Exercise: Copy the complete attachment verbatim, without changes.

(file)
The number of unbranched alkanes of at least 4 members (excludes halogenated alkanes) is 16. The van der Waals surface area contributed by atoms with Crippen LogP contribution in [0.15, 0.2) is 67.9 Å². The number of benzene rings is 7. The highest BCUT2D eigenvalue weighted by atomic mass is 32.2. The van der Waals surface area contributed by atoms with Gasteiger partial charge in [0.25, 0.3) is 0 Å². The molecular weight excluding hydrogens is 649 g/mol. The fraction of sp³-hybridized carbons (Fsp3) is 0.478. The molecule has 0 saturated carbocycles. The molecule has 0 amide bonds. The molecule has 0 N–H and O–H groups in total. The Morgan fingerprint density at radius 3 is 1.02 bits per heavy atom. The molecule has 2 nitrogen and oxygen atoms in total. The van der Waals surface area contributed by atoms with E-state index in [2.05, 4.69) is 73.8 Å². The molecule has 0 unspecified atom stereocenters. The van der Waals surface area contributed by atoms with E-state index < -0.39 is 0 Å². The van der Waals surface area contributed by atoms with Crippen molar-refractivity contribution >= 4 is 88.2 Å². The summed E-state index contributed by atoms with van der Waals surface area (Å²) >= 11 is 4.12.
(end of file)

The number of unbranched alkanes of at least 4 members (excludes halogenated alkanes) is 16. The van der Waals surface area contributed by atoms with Crippen LogP contribution in [0.15, 0.2) is 67.9 Å². The number of benzene rings is 7. The highest BCUT2D eigenvalue weighted by atomic mass is 32.2. The van der Waals surface area contributed by atoms with Gasteiger partial charge in [0.25, 0.3) is 0 Å². The molecular weight excluding hydrogens is 649 g/mol. The fraction of sp³-hybridized carbons (Fsp3) is 0.478. The molecule has 0 saturated carbocycles. The molecule has 0 amide bonds. The molecule has 0 N–H and O–H groups in total. The Morgan fingerprint density at radius 3 is 1.02 bits per heavy atom. The molecule has 2 nitrogen and oxygen atoms in total. The van der Waals surface area contributed by atoms with E-state index in [2.05, 4.69) is 73.8 Å². The molecule has 0 unspecified atom stereocenters. The van der Waals surface area contributed by atoms with E-state index < -0.39 is 0 Å². The van der Waals surface area contributed by atoms with Crippen molar-refractivity contribution >= 4 is 88.2 Å². The summed E-state index contributed by atoms with van der Waals surface area (Å²) >= 11 is 4.12.